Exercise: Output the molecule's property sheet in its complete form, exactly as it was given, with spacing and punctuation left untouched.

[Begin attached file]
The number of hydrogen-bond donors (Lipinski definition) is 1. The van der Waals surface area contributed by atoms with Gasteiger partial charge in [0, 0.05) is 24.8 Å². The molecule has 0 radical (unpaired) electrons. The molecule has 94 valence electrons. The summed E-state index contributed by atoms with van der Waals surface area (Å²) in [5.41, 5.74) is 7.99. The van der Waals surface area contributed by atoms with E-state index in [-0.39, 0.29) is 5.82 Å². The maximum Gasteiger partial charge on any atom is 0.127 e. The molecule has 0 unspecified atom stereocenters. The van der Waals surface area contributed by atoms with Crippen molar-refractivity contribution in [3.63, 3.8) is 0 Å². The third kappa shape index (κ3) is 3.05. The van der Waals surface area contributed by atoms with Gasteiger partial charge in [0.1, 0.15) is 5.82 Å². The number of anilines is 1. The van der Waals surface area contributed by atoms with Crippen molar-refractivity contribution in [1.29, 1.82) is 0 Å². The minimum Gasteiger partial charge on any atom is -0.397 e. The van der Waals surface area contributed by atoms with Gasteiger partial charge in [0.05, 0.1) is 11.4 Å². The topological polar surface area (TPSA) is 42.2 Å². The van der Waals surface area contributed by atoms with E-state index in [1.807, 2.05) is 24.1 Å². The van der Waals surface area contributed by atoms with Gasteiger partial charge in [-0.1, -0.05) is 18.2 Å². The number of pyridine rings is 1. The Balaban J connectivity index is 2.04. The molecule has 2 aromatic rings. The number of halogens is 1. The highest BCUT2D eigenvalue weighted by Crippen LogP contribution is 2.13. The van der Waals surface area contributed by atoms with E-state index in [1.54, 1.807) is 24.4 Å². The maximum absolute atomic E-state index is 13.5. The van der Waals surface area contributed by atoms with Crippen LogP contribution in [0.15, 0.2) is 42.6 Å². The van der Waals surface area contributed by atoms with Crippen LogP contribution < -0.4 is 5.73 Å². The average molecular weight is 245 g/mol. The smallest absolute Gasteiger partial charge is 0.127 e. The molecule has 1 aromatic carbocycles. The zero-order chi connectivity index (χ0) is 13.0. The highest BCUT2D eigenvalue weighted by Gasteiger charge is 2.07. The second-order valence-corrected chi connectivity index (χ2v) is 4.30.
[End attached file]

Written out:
The number of hydrogen-bond donors (Lipinski definition) is 1. The van der Waals surface area contributed by atoms with Gasteiger partial charge in [0, 0.05) is 24.8 Å². The molecule has 0 radical (unpaired) electrons. The molecule has 94 valence electrons. The summed E-state index contributed by atoms with van der Waals surface area (Å²) in [5.41, 5.74) is 7.99. The van der Waals surface area contributed by atoms with E-state index in [-0.39, 0.29) is 5.82 Å². The maximum Gasteiger partial charge on any atom is 0.127 e. The molecule has 0 unspecified atom stereocenters. The van der Waals surface area contributed by atoms with Crippen molar-refractivity contribution in [3.63, 3.8) is 0 Å². The third kappa shape index (κ3) is 3.05. The van der Waals surface area contributed by atoms with Gasteiger partial charge in [0.1, 0.15) is 5.82 Å². The number of anilines is 1. The van der Waals surface area contributed by atoms with Crippen molar-refractivity contribution in [1.29, 1.82) is 0 Å². The minimum Gasteiger partial charge on any atom is -0.397 e. The van der Waals surface area contributed by atoms with Gasteiger partial charge in [0.05, 0.1) is 11.4 Å². The topological polar surface area (TPSA) is 42.2 Å². The van der Waals surface area contributed by atoms with E-state index in [1.807, 2.05) is 24.1 Å². The van der Waals surface area contributed by atoms with Gasteiger partial charge in [-0.1, -0.05) is 18.2 Å². The number of pyridine rings is 1. The Balaban J connectivity index is 2.04. The molecule has 2 aromatic rings. The number of halogens is 1. The highest BCUT2D eigenvalue weighted by Crippen LogP contribution is 2.13. The van der Waals surface area contributed by atoms with E-state index in [1.54, 1.807) is 24.4 Å². The maximum absolute atomic E-state index is 13.5. The van der Waals surface area contributed by atoms with Crippen LogP contribution in [0.15, 0.2) is 42.6 Å². The van der Waals surface area contributed by atoms with Crippen LogP contribution < -0.4 is 5.73 Å². The average molecular weight is 245 g/mol. The smallest absolute Gasteiger partial charge is 0.127 e. The molecule has 1 aromatic carbocycles. The zero-order chi connectivity index (χ0) is 13.0. The highest BCUT2D eigenvalue weighted by Gasteiger charge is 2.07. The second-order valence-corrected chi connectivity index (χ2v) is 4.30.